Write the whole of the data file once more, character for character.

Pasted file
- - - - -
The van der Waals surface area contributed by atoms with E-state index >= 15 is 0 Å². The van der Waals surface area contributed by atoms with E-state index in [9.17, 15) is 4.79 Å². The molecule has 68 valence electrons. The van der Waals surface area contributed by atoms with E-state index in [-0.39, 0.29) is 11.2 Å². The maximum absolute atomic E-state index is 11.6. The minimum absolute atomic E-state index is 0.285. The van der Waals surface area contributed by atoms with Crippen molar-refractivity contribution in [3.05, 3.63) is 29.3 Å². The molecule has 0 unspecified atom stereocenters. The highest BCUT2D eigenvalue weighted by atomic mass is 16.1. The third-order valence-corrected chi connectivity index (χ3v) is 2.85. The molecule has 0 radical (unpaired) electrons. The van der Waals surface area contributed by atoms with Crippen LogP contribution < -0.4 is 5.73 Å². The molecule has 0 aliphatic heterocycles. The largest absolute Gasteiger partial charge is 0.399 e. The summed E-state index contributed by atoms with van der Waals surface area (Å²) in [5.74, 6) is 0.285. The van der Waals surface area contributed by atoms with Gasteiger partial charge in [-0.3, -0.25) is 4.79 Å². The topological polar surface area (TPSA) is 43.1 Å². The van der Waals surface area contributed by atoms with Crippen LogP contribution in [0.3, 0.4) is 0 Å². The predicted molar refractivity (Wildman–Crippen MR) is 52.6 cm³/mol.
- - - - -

The van der Waals surface area contributed by atoms with E-state index >= 15 is 0 Å². The van der Waals surface area contributed by atoms with E-state index in [9.17, 15) is 4.79 Å². The molecule has 68 valence electrons. The van der Waals surface area contributed by atoms with E-state index in [-0.39, 0.29) is 11.2 Å². The maximum absolute atomic E-state index is 11.6. The minimum absolute atomic E-state index is 0.285. The van der Waals surface area contributed by atoms with Crippen molar-refractivity contribution in [3.05, 3.63) is 29.3 Å². The molecule has 0 unspecified atom stereocenters. The highest BCUT2D eigenvalue weighted by atomic mass is 16.1. The third-order valence-corrected chi connectivity index (χ3v) is 2.85. The molecule has 0 radical (unpaired) electrons. The van der Waals surface area contributed by atoms with Crippen LogP contribution < -0.4 is 5.73 Å². The molecule has 0 aliphatic heterocycles. The largest absolute Gasteiger partial charge is 0.399 e. The summed E-state index contributed by atoms with van der Waals surface area (Å²) in [5.74, 6) is 0.285. The van der Waals surface area contributed by atoms with Gasteiger partial charge in [-0.3, -0.25) is 4.79 Å². The topological polar surface area (TPSA) is 43.1 Å². The van der Waals surface area contributed by atoms with Crippen LogP contribution in [0.3, 0.4) is 0 Å². The predicted molar refractivity (Wildman–Crippen MR) is 52.6 cm³/mol.